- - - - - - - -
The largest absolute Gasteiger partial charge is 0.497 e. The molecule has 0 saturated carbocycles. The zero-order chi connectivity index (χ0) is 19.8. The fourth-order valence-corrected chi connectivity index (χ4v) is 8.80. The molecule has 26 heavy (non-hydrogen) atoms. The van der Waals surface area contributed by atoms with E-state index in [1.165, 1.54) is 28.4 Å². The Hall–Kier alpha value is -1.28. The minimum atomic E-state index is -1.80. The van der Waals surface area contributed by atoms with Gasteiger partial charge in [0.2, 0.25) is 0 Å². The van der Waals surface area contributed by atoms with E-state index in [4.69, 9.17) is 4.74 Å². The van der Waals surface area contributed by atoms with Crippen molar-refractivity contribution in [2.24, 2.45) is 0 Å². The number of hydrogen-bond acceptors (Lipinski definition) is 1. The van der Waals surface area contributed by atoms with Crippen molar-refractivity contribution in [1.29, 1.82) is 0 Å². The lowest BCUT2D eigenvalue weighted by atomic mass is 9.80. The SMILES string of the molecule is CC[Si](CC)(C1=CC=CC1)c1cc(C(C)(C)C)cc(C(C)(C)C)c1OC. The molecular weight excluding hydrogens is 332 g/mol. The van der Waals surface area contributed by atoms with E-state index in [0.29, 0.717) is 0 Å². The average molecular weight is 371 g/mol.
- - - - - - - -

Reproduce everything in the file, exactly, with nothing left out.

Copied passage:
The largest absolute Gasteiger partial charge is 0.497 e. The molecule has 0 saturated carbocycles. The zero-order chi connectivity index (χ0) is 19.8. The fourth-order valence-corrected chi connectivity index (χ4v) is 8.80. The molecule has 26 heavy (non-hydrogen) atoms. The van der Waals surface area contributed by atoms with E-state index in [1.165, 1.54) is 28.4 Å². The Hall–Kier alpha value is -1.28. The minimum atomic E-state index is -1.80. The van der Waals surface area contributed by atoms with Gasteiger partial charge in [0.2, 0.25) is 0 Å². The van der Waals surface area contributed by atoms with E-state index in [4.69, 9.17) is 4.74 Å². The van der Waals surface area contributed by atoms with Crippen molar-refractivity contribution in [2.24, 2.45) is 0 Å². The number of hydrogen-bond acceptors (Lipinski definition) is 1. The van der Waals surface area contributed by atoms with Crippen molar-refractivity contribution in [1.29, 1.82) is 0 Å². The lowest BCUT2D eigenvalue weighted by atomic mass is 9.80. The SMILES string of the molecule is CC[Si](CC)(C1=CC=CC1)c1cc(C(C)(C)C)cc(C(C)(C)C)c1OC. The molecular weight excluding hydrogens is 332 g/mol. The van der Waals surface area contributed by atoms with E-state index in [0.29, 0.717) is 0 Å². The average molecular weight is 371 g/mol.